Monday, January 07, 2008

The Cairo Conference will not take place, and other news

(1) Al-Hayat quotes Sadrist and Allawi-list deputies who say those two groups, along with the Fadhila party and some independents from the UIA and perhaps elsewhere, are getting ready to sign a "commitment document" expressing agreement on a number of points, including (1) opposition to the UN's proposal for extending the operation of Section 140 of the Constitution; (2) the need for a schedule for withdrawal of the multinational forces from Iraq; and (3) opposition to the Iraqi government signing any bilateral security agreement with the United States. In other words, a bare-bones nationalist position.

Needless to say, the Allawi spokesman exhibited his group's usual tendency to exaggerate the importance of this, claiming this will solve a lot of problems and change the course of the political process. No, said the Sadrist spokesman, this is merely a statement of some common principles on which we agree, to be used as a basis for confronting the current legislative program.

(2) Another Sadrist spokesman said the Sadrist current will refuse to attend any reconciliation conference where the Baath party is represented. His quoted remarks include a specific reference to the Mahdi Army as a factor in this: He said the freeze on the activities of the Mahdi army is still in effect, and while that freeze is still in effect it would be difficult for the Sadrist current to be represented at a conference where the Baath party is represented. The remark isn't explained or elaborated on.

(3) Faleh al-Fayyad (UIA, head of a parliamentary committee on national dialogue), in Cairo, told Aswat al-Iraq that a representative of the Arab League will soon visit Baghdad to help promote national reconciliation, but Fayyad added that reports about plans for a broad-based conference in Cairo this month on national reconciliation aren't true, because there is no time and place currently set for such a meeting. And someone in the Iraqi foreign ministry said the ministry doesn't know anything about any such plans.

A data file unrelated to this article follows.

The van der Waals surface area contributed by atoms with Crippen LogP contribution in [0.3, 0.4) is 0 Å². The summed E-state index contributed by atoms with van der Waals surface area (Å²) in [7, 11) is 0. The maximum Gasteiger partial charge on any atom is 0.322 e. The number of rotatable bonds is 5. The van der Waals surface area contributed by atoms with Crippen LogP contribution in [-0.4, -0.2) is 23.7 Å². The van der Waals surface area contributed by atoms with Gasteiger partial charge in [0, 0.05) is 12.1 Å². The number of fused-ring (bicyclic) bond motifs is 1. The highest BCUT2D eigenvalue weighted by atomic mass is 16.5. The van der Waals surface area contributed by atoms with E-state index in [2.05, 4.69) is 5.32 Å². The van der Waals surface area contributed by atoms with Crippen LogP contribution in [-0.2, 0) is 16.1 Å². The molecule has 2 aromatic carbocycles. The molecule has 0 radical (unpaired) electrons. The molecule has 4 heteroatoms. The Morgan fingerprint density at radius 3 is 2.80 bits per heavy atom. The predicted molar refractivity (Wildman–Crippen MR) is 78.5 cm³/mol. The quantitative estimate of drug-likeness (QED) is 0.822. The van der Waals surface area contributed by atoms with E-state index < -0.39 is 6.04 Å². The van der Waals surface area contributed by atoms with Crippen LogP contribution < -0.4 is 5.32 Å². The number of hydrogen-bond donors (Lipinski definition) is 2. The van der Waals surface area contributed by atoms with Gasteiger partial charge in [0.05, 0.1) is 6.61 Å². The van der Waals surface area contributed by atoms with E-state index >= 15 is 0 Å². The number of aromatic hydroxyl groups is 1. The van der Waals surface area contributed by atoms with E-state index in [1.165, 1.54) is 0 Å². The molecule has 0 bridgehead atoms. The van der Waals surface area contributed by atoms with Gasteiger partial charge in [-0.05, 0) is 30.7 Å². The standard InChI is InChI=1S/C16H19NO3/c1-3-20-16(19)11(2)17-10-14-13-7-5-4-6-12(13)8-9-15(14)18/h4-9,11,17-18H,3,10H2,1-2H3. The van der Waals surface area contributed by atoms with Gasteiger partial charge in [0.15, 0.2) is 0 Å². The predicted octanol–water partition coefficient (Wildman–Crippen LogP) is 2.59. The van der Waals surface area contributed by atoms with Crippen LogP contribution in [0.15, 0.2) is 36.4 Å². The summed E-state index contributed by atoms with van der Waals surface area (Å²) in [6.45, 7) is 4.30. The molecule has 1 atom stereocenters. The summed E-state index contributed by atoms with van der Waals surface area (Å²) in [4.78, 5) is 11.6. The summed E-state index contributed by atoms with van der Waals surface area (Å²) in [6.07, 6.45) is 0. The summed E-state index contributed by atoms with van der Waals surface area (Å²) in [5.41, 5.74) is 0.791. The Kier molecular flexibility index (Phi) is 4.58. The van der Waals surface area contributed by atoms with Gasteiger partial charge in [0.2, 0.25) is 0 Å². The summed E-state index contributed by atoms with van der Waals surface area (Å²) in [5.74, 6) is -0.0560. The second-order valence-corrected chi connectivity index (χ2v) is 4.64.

(4) Azzaman and Aswat al-Iraq both quote parliamentary sources as being confident that the 2008 budget will be approved by Parliament this week, and also a final version of a law to replace or amend the current de-Baathification law. But in neither case is the actual substance of the legislation explained.

Tentative summary: The efforts to get political-process and resistance factions together by sometime this month in Cairo is not going as well as expected, so the official line now is that there never was any designated time or place for that. The underlying aim of that was to set up a broader-based GreenZone regime to better legitimate the US-Iraq bilateral agreement that will be needed once the UN mandate runs out the end of this year. Probably the Sadrist-Allawi-Fadhila et al agreement, including commitment to demand scheduled withdrawal of US forces and to oppose any bilateral US-Iraq agreement, soft as that agreement may be, could represent something of an intra-Parliamentary challenge to that whole project (by insisting on scheduled withdrawal as a prior requirement); while the Sadrist refusal to sit with the Baathists (citing the current Mahdi Army stand-down) represents another, different, challenge to that project. The reason it's so difficult for people to follow the thread of this is that the project itself (broader GreenZone base for a bilateral US-Iraq agreement) has never been acknowledged in any widely-circulated English-language accounts, so events in the mind of the anglosphere are again taking on that all-too-familiar ketchup-on-the-wall o-those-crazy-Iraqis character.


Anonymous Anonymous said...

You will like this: Quoting Sharq Al Awsat, a new piece on Aswat today says, Govt. opposition secretly meet in Britain ahead of [Cairo] conference.

In Leeds, of all places!

2:14 PM  
Blogger badger said...

Boffo! Possibly this is something that belonged on the social page. The very short Sharq al-Awsat piece names only the one individual, describing him as the owner of five big companies in Jordan, "which recently threw him out", and he now lives in Morocco. And the journalist says although he wasn't able to speak to anyone who was there, he was told that another Iraqi personality invited them to dinner at a big Leeds hotel. Sounded as if the Sharq al-Awsat correspondent was kind of hoping to get a meal out of it.

3:42 PM  

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